Reliance & Niko Make Two More Gas Discoveries on D-6 Block

Bay of Bengal Discoveries
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Reliance Industries has made two new gas discoveries at its D-6 block offshore India, the site of the world's largest gas find of 2002, in Bay of Bengal.

The K-1 and K-2 wells, the ninth and tenth consecutive successful wells drilled earlier this year in the 1.9 million acre D-6 block, discovered the gas reserves. The wells were drilled by Transocean Inc.'s drillship, Discoverer 534.

The K-2 discovery well, located east of the Dhirubhai field, flowed gas at a constrained rate of about 30 million cubic feet per day during testing. The well, located in 992 metres of water, was drilled to a total depth of 2220 meters, Niko Resources said.

The K-1 well also encountered gas though no flow rates were available. K-1, also located east of Dhirubhai, was drilled in 1031 metres of water to a total depth of 2531 meters.

Niko Resources said the two fields were of similar size though Reliance was still evaluating the reserve potential.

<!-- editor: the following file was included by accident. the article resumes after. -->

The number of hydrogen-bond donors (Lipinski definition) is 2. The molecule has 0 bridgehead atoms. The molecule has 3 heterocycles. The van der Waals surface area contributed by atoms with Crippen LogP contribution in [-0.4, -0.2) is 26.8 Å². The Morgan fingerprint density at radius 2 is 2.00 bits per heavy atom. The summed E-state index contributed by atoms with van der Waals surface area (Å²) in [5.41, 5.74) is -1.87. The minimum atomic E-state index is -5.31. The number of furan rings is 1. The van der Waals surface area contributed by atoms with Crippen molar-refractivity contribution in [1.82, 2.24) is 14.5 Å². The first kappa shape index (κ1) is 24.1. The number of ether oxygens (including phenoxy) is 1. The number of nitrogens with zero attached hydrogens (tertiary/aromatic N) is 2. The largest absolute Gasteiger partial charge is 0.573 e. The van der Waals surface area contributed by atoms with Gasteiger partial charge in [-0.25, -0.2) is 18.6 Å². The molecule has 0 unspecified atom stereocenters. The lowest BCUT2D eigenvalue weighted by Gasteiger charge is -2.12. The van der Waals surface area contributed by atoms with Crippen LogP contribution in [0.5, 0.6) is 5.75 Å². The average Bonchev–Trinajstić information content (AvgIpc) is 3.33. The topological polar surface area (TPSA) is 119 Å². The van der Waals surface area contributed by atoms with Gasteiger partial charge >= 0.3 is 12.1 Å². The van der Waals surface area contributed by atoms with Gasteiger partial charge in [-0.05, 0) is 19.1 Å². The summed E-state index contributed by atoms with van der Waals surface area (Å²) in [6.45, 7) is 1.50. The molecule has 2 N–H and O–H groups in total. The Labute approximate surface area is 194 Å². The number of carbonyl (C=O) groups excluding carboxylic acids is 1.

"All drilling to date has occurred in the first 1800 square km area covered by the first 3D seismic programme. An additional 2500 square km of 3D seismic is currently being shot," Niko said.

Reliance Industries is the operator of D-6 block with 90 percent stake while Niko Resources has remaining 10 percent.

During 2003, Reliance drilled eight wells in the block it won in the first round of international bidding, with seven discovering significant quantities of gas.

The Dhirubai A-1 well was Reliance's first east coast offshore discovery. An independent engineering report prepared by DeGolyer and MacNaughton (D&M) has assigned gross in-place reserves on a technically proven, probable and possible basis of 9.96 trillion cubic feet. Reliance has, however, estimated that the block contains reserves in excess of 14.5 tcf. First production from the block is expected to commence in 2005.

Meanwhile, Reliance plans to carry out a three well exploration program in the 3.5 million acres NEC-25 block off the Orissa coast. A 3D seismic program covering 1,800 square km or 12 percent of the block, has been shot. Utilizing the 2D and 3D seismic, several rollover anticlines at the Miocene level have been identified. "These structures are smaller than those on Block D-6 with potential reserves in the 1 to 2 tcf range each," Niko said.
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